A multitude of prestigious family names, such as the surname Shwahn, were formed in the lands which became the modern German state of Prussia
, known for its beauty, industry and military power. However, in the medieval era, Prussia
was fragmented and inhabited by numerous barbarian tribes, who fought amongst themselves for control of the land. The borders of the barbarian kingdoms, which were established after the fall of the Roman Empire
, changed repeatedly. The region that came to be known as Prussia
was roughly divided between the territories of Brandenburg-Prussia
, West Prussia
and East Prussia
The Shwahn family emerged in Brandenburg-Prussia, which is essentially the birthplace of modern Germany
. By the 19th century, Brandenburg-Prussia
had incorporated East Prussia
, West Prussia
and many other German territories. Moreover, in the late 19th century, it led the German states in the unification of Germany.
Early Origins of the Shwahn family
The surname Shwahn was first found in Mecklenburg, in the western Baltic region, where the name was closely identified in early mediaeval times, as early as 1202, with the feudal
society which would become prominent throughout European history. Old Mecklenburg chronicles mention Carston von Schwan in 1202 and Heinrich von Schwan, court tutor (Hofmeister) to the Duke of Mecklenburg, in 1248. In 1413 the Knight, Carl von Schwan, accompanied the Bishop Sigismund to Camin to the historical Council of Costnitz. The name would later be associated with a noble family with great influence, having many distinguished branches in the eastern provinces of Pomerania and Meissen. They became noted for their involvement in social, economic and political affairs, giving the name Schwan to a city near the port of Rostock.
Early History of the Shwahn family
This web page shows only a small excerpt of our Shwahn research.Another 249 words (18 lines of text) covering the years 1679, 1563, 1610, 1810, 1882, 1729 and 1760 are included under the topic Early Shwahn History in all our PDF Extended History products and printed products wherever possible.
Shwahn Spelling Variations
Many cultural groups lived in the German states in medieval times. Each had its own dialect and traditions, and unique variations of popular names. Low German, which is similar to contemporary Dutch, was spoken in Westphalia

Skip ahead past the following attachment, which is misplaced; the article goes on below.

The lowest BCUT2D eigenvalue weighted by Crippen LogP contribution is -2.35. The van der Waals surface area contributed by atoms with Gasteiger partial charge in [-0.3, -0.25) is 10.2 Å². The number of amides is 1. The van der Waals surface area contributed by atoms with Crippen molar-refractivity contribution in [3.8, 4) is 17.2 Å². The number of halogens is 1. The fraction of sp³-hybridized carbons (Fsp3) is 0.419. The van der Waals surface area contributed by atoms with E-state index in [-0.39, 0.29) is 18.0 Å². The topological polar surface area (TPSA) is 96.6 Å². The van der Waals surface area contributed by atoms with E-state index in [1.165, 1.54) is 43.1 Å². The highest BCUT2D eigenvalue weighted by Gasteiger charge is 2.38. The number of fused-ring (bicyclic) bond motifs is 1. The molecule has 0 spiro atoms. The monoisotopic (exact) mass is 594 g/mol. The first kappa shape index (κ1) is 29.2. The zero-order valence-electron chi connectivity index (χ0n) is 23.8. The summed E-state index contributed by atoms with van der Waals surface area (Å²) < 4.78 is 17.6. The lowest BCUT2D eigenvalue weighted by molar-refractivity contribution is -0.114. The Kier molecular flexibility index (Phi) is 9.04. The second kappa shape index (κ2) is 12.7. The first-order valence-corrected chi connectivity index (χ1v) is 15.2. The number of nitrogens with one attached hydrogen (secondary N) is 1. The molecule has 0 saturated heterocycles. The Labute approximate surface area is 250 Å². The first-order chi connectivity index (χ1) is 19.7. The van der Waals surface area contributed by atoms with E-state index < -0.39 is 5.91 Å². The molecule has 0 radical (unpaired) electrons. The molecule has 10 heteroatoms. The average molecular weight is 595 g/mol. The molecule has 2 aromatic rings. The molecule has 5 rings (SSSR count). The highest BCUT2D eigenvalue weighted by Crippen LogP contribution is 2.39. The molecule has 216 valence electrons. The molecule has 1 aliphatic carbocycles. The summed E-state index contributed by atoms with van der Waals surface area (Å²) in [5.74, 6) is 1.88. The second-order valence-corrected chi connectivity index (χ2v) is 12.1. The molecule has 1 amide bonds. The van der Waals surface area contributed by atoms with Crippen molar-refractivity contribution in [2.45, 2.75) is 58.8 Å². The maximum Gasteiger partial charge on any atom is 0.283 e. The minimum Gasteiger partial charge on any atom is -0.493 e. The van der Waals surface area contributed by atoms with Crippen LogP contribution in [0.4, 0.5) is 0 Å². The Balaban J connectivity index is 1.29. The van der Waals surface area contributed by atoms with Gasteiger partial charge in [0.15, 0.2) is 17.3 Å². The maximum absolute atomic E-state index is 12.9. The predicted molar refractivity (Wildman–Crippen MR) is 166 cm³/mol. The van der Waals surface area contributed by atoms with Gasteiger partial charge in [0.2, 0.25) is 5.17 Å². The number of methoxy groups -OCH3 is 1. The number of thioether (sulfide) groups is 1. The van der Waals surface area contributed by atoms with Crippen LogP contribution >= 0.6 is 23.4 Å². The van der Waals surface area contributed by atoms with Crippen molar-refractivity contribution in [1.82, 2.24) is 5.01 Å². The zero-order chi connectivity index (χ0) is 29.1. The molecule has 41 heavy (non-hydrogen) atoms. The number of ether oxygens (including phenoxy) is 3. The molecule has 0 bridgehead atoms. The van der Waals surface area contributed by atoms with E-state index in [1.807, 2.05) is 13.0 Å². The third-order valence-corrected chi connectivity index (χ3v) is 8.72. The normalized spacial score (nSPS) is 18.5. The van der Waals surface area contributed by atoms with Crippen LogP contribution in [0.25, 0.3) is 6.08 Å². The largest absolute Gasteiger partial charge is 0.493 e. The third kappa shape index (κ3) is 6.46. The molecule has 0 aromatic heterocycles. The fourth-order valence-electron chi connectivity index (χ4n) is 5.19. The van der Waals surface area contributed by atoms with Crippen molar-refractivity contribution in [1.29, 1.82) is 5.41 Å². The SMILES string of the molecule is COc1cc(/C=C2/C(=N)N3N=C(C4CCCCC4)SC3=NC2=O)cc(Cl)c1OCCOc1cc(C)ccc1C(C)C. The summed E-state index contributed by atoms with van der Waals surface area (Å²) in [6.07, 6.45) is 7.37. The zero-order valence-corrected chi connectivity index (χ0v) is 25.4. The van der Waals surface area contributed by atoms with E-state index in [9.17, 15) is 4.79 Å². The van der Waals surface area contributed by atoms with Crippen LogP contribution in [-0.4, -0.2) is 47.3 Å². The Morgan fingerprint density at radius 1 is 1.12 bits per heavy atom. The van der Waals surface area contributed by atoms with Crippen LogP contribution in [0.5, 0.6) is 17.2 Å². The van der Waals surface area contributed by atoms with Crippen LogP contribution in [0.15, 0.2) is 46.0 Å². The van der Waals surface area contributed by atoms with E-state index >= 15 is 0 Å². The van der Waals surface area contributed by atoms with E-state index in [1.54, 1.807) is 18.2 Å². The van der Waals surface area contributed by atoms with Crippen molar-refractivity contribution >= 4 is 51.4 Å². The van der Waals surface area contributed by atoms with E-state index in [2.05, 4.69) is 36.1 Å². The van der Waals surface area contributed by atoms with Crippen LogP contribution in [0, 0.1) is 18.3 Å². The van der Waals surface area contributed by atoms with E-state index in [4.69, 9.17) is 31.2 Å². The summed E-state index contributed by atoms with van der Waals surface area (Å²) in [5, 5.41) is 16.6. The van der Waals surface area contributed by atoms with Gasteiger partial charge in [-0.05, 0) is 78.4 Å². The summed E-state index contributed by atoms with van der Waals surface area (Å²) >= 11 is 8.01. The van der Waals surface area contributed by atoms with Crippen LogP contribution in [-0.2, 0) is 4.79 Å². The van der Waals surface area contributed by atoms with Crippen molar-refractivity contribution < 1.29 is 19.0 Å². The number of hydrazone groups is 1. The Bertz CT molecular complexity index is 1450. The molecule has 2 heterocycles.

. German names are characterized by additions such as regional suffixes and phrases that tell something about the origin or background of its original bearer. Further contributing to the variation in German names was the fact that there were no spelling rules in medieval times: scribes recorded names according to their sound. The recorded spelling variations
of Shwahn include Schwan, Schwann, Schwahn and others.
Early Notables of the Shwahn family (pre 1700)
Prominent bearers of the family name Shwahn during this time period were Michael Schwenke (1563-1610), was a German sculptor from Pirna, Saxony
. Theodor Schwann (1810-1882), who was one of the most important biologists of the 19th century, mainly... Another 37 words (3 lines of text) are included under the topic Early Shwahn Notables in all our PDF Extended History products and printed products wherever possible.
Migration of the Shwahn family to the New World and Oceana
The state of Prussia
was a great influence on the shape of modern Germany
. After the Second World War, Prussia's land was divided among the Soviet Union
, Poland, East Germany
and West Germany
and the state was abolished. Some Prussians remained in those countries after the war, while many others migrated to North America in search of a new start. Philadelphia was their primary point of entry to the United States, after which many of them moved on to Ohio, Texas, Illinois, California, New York, and Maryland. A large number of Prussians also migrated to Ontario and the prairie provinces as United Empire Loyalists. Analysis of immigration records has shown some of the first Shwahns to arrive in North America, and among them were: John Schwan, who emigrated to England
and/or America in 1709. Johann Schwan, age 36, and Johann Heinrich Schwan, age 24, who both came to Canada in 1783.